So, the phone company has been notified and we will see where it goes from here. I am just hoping that this doesn’t interfere with the order I placed yesterday for Internet access.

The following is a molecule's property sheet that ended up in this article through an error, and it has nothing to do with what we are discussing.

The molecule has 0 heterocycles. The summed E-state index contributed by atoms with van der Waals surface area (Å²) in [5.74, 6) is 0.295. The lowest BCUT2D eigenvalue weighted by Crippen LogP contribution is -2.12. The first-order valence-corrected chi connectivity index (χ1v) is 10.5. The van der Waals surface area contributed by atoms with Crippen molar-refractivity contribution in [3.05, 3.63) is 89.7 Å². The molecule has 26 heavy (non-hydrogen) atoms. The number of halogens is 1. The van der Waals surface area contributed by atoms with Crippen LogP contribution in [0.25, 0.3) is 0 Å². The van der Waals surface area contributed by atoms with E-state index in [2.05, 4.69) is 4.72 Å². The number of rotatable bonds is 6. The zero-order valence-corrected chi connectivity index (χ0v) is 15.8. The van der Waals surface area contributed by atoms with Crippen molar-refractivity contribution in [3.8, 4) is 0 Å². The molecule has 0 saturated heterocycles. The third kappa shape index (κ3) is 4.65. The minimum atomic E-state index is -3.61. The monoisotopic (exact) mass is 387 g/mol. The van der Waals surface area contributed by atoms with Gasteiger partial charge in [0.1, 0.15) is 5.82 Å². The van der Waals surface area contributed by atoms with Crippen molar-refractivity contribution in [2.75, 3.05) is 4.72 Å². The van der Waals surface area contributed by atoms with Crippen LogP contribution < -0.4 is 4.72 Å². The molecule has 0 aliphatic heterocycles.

Or is that an exercise in frustration? For those that have been waiting to hear from us on the phone, you’re just going to have to keep on waiting… We have been waiting now for well over a month to get a phone line in our house. Unfortunately, things don’t work that quickly here in Crete. When we first moved in, the phone company was shut down due to riots going on with the shooting of a teenager by the police. Apparently, some folks thought it would be good to target the phone company as well and destroyed the building and all the computers in it. So, thinking I would be smart, I decided to try putting in an order for the phone line through the online system. After all, that works everywhere else I’ve been; why not here? I received a call the next day and was told that I would have a phone within 2 days. Believe it or not, I actually did. I was so excited that I was able to get that taken care of without the hassle of dealing with the local phone company in person.